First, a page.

Real-time tracking and visibility: Tracking and visibility are one of the most important components of any last-mile delivery technology. Look for features like the ability to monitor driver locations, estimated arrival times, and notifications for customers. Such features enhance transparency and improve customer satisfaction. They help shippers and carriers in identifying gaps in deliveries and taking proactive measures to fill them.
Route optimization and planning: Check if the technology offers advanced algorithms for route optimization and planning. Efficient routing can help reduce delivery time, and fuel costs, and improve overall productivity.
Driver management tools: Consider whether the technology provides tools for managing and optimizing driver assignments, scheduling, and performance tracking. These features can help streamline driver operations and improve productivity.
Analytics and reporting: Last-mile delivery technology must act as a repository of all the data involved in making deliveries. It should have in-built analytics and reporting capabilities. It should provide insights into delivery performance, metrics, and trends. This data can help identify areas for improvement and inform strategic decision-making.
Customer support and training: Customer support is critical when buying a last-mile delivery technology. The technology providers must provide adequate support to set up the system and once this has been done, they must resolve any technical issues that happen. Shippers and carriers should make sure their staff receives thorough training to handle future challenges effectively.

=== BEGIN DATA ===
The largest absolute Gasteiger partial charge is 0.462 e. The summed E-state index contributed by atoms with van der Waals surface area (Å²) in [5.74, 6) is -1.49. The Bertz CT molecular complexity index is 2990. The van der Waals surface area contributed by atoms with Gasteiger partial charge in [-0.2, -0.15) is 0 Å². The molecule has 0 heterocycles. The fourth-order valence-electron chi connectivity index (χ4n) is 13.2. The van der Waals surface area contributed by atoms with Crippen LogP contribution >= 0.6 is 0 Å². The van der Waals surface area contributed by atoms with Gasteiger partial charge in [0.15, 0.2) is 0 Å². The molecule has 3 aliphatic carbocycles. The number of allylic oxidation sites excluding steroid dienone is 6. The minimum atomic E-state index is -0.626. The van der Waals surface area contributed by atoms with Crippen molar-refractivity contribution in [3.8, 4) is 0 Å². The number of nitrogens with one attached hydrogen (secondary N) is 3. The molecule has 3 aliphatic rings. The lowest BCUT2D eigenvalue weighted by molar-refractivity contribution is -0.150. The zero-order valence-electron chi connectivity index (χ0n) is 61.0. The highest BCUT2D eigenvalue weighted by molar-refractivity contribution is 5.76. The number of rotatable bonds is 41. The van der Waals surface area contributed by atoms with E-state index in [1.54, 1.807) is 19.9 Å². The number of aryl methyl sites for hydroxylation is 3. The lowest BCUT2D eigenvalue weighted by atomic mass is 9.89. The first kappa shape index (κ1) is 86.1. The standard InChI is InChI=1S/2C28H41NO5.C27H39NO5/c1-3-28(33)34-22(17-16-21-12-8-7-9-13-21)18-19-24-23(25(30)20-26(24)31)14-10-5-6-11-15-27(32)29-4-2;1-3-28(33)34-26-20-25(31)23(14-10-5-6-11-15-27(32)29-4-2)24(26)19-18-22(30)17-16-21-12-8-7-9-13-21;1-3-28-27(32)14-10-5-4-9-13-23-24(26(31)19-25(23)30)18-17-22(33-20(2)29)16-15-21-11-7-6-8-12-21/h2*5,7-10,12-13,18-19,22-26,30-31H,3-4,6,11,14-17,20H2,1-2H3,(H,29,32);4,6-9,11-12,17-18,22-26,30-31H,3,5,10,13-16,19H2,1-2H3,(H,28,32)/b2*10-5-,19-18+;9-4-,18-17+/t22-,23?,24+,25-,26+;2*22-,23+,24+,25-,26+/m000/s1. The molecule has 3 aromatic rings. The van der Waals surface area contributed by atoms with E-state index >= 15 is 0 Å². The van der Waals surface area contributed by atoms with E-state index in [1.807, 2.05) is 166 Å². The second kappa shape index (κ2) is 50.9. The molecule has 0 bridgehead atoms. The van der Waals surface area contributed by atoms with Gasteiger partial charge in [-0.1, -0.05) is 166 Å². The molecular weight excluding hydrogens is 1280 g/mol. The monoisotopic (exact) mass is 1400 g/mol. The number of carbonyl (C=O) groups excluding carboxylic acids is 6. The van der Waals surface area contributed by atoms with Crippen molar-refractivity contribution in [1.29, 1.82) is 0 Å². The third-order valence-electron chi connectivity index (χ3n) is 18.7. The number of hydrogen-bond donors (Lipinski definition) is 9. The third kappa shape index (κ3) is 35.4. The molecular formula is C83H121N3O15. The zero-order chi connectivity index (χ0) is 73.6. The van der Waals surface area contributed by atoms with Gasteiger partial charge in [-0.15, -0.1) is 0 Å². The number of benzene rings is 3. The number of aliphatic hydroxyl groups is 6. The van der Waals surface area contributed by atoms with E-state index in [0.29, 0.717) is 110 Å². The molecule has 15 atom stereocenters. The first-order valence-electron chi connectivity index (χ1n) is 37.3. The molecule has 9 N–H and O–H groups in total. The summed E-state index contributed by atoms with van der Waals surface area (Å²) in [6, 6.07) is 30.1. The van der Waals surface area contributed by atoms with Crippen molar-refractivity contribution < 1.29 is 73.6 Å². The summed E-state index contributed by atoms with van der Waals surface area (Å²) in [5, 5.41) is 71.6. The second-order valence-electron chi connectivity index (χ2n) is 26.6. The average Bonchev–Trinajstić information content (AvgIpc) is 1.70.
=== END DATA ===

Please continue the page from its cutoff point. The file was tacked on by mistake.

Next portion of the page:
Cost and ROI: When selecting a last-mile delivery technology, companies must carefully assess the associated costs. These expenses typically are upfront payments, subscription fees, and potentially renewal charges as well. Shippers and carriers must calculate the potential return on investment (ROI) of the technology.
Future-proofing: Technologies get outdated and quickly become obsolete. When investing in any last-mile delivery technology assess the technology provider’s commitment towards regular updates and innovation. An up-to-date last-mile delivery technology is the first step towards greater efficiency, seamless operations, and enhanced consumer experience.
The last-mile delivery market is brimming with technology that can help improve delivery operations. Shippers and carriers need to comprehensively evaluate the most suitable last-mile delivery technology to enhance their operations and meet their customers’ expectations.
About the Author
Jorge Lopera has over 15 years of global logistics experience in senior roles encompassing customer growth, product management, and strategy. As Vice President, LATAM & Industry, Jorge is responsible for FarEye’s expansion into the LATAM region, overseeing commercial and operational activities including sales, account management, and channel & ecosystem partners. Jorge serves as FarEye’s industry expert, contributing to major publications and supporting analyst relations.